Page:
Inder Malhotra looks at the thorny relationship between India and Pakistan, which has become increasingly antagonistic in recent weeks in the wake of alleged atrocities in Jammu and Kashmir.
Many years ago, Natwar Singh, then Indian ambassador to Pakistan and much later foreign minister, described the relations between the two South Asian neighbours as ‘devilishly complex’. Nothing could have underscored this more vividly than the dramatic and agonizing turbulence in this relationship that has taken place in a mere few weeks. At the time of writing there is an uneasy standoff between the two basically adversarial countries. Although they have managed to avert the threat of war, there is as yet no return to normalcy or to a dialogue. Let the facts speak for themselves.
Culturally ingrained misogyny and male brutality across South Asia and beyond, including the West, must be challenged, warns Shyam Bhatia, if the world does not want to see a repeat of atrocities such as December’s horrific gang-rape and killing of a young student in Delhi.
Indian and foreign opinion has been rightly outraged at the gang rape and subsequent death of the 23-year-old physiotherapy student, Jyoti Singh Pandey, who was assaulted together with her fiancé Awindra on a New Delhi bus.
Details of what happened on the bus have been revealed by Awindra, the only witness, who told the media, ‘They beat us up, hit us with an iron rod, snatched our clothes and belongings and they threw us off the bus on a deserted stretch.
A much-supported protest by a leading Pakistani intellectual has garnered attention but no real change, writes Rahimullah Yusufzai.
Religious scholar and former member of parliament Dr Tahirul Qadri ended his five-day Lahore-Islamabad ‘long march’ and ‘sit-in’ protest in the federal capital, Islamabad, on January 17 after reaching a five-point agreement with the beleaguered Pakistan People’s Party-led government.
While last year has been an annus horribilis for New Delhi on the political and economic fronts, G Parthasarathy looks ahead to a brighter future as India strengthens links with its ASEAN partners, though with some concerns about China.
The year 2012 was a virtual nightmare for India’s political and diplomatic establishment. Over the past decade, international attention on India has largely focused on what was seen as an almost irreversible process of annual 8 per cent economic growth. As the economy grew rapidly and trade and investment ties across the globe and particularly in its eastern neighbourhood expanded significantly, India was seen as an emerging player in the world economy.
A visit to his Punjab village has highlighted for Dr Ramindar Singh the many worrying changes that have affected the region in recent years.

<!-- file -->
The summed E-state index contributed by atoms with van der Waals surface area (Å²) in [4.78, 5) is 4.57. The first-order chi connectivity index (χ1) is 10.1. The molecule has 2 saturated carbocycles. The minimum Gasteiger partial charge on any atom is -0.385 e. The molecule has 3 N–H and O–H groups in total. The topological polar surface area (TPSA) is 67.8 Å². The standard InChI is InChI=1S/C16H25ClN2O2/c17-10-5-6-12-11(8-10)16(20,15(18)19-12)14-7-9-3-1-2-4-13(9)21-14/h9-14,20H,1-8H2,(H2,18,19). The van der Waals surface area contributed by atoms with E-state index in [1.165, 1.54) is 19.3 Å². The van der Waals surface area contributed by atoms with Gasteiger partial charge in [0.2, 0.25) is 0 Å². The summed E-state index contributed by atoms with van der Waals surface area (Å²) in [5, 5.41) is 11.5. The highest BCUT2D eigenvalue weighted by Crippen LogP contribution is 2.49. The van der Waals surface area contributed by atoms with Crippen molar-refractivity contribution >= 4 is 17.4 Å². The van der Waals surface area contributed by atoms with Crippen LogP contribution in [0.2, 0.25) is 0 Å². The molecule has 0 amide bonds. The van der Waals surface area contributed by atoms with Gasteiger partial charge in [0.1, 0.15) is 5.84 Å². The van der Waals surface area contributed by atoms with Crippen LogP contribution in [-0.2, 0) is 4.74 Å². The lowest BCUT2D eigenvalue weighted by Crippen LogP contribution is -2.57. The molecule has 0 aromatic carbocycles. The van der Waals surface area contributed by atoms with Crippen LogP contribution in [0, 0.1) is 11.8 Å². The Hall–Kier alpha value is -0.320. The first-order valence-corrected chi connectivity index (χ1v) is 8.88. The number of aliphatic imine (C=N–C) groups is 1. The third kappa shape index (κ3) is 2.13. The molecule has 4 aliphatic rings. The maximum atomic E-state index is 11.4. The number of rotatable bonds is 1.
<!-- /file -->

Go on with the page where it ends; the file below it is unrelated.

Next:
Landing at Delhi airport now is just like disembarking at any modern European airport. Its floor space is mostly carpeted, international stores and eateries bask invitingly in the dazzling lights of arcades, and the staff handling visitor formalities such as security checks and immigration are a lot more professional and courteous. If you are taking a connecting flight to Amritsar, compared with only a few years back, you will also be impressed by the substantially improved service and welcoming environment. The changes are remarkable, symbolising modernity and progress.
The brutal rape and murder of a young woman in Delhi has caused national outrage throughout India, but, warns Kuldip Nayar, demonstrations alone are not enough to transform a failing system
India’s capital, New Delhi, has recently witnessed an amazing phenomenon: students from well-off families coming out on to the streets to demonstrate. They were agitated, not to mention horrified, over the gang-rape of a 23-year-old woman and her subsequent death. This is not the first time a woman has been gang-raped and left on the roadside, and this girl was not even from the elite class with which these students generally associate.
As the West faces Islamic radicalism in Mali and Algeria, David Watts considers the real agenda on both sides and stresses the importance of keeping a sense of perspective.
The ‘War on Terror’ (WOT) comes to Africa or is it more to do with the competition with China for the resources of the continent?
Either way, as in Libya, it was the French who were the first out of the traps with their air attacks on jihadist rebels threatening the government of Mali, a former French colony.
In reality this is not the first time that the WOT has come to the continent; there were strong hints of it at the end of the war on Muammar Gaddafi, and indeed the weaponry and training showered on the rebels by the West, and their Gulf monarchist allies, is now fuelling the latest iteration of the conflict. Many of the fighters are graduates of the Libyan campaign just as others went on to the conflict in Syria.